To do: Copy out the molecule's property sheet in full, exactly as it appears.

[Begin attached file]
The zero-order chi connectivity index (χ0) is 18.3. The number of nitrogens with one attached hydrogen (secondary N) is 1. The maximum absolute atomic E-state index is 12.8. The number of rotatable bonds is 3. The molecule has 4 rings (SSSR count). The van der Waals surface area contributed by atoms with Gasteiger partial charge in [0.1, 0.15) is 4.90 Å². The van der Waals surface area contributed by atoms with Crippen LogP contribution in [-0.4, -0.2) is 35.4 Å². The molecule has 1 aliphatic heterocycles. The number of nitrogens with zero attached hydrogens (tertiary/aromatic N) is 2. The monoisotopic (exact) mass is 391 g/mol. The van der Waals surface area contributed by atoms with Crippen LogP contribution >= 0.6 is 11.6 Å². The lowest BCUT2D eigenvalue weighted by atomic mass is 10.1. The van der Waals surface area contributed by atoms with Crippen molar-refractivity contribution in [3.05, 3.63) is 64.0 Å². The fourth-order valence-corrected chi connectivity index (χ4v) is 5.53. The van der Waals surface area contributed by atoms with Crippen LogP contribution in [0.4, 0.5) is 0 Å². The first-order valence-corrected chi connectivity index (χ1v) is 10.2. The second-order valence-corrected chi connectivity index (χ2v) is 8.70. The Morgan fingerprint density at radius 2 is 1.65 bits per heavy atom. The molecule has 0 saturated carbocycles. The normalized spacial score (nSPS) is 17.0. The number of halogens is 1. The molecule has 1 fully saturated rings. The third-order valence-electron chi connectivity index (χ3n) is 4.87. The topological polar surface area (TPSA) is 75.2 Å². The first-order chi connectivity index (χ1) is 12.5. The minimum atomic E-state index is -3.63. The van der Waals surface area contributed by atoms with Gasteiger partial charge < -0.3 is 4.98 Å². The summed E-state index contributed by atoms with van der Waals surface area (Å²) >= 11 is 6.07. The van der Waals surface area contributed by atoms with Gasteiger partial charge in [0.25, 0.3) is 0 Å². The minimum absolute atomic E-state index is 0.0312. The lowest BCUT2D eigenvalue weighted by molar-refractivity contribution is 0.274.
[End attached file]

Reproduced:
The zero-order chi connectivity index (χ0) is 18.3. The number of nitrogens with one attached hydrogen (secondary N) is 1. The maximum absolute atomic E-state index is 12.8. The number of rotatable bonds is 3. The molecule has 4 rings (SSSR count). The van der Waals surface area contributed by atoms with Gasteiger partial charge in [0.1, 0.15) is 4.90 Å². The van der Waals surface area contributed by atoms with Crippen LogP contribution in [-0.4, -0.2) is 35.4 Å². The molecule has 1 aliphatic heterocycles. The number of nitrogens with zero attached hydrogens (tertiary/aromatic N) is 2. The monoisotopic (exact) mass is 391 g/mol. The van der Waals surface area contributed by atoms with Crippen LogP contribution >= 0.6 is 11.6 Å². The lowest BCUT2D eigenvalue weighted by atomic mass is 10.1. The van der Waals surface area contributed by atoms with Crippen molar-refractivity contribution in [3.05, 3.63) is 64.0 Å². The fourth-order valence-corrected chi connectivity index (χ4v) is 5.53. The van der Waals surface area contributed by atoms with Crippen LogP contribution in [0.4, 0.5) is 0 Å². The first-order valence-corrected chi connectivity index (χ1v) is 10.2. The second-order valence-corrected chi connectivity index (χ2v) is 8.70. The Morgan fingerprint density at radius 2 is 1.65 bits per heavy atom. The molecule has 0 saturated carbocycles. The normalized spacial score (nSPS) is 17.0. The number of halogens is 1. The molecule has 1 fully saturated rings. The third-order valence-electron chi connectivity index (χ3n) is 4.87. The topological polar surface area (TPSA) is 75.2 Å². The first-order chi connectivity index (χ1) is 12.5. The minimum atomic E-state index is -3.63. The van der Waals surface area contributed by atoms with Gasteiger partial charge < -0.3 is 4.98 Å². The summed E-state index contributed by atoms with van der Waals surface area (Å²) >= 11 is 6.07. The van der Waals surface area contributed by atoms with Gasteiger partial charge in [0.25, 0.3) is 0 Å². The minimum absolute atomic E-state index is 0.0312. The lowest BCUT2D eigenvalue weighted by molar-refractivity contribution is 0.274.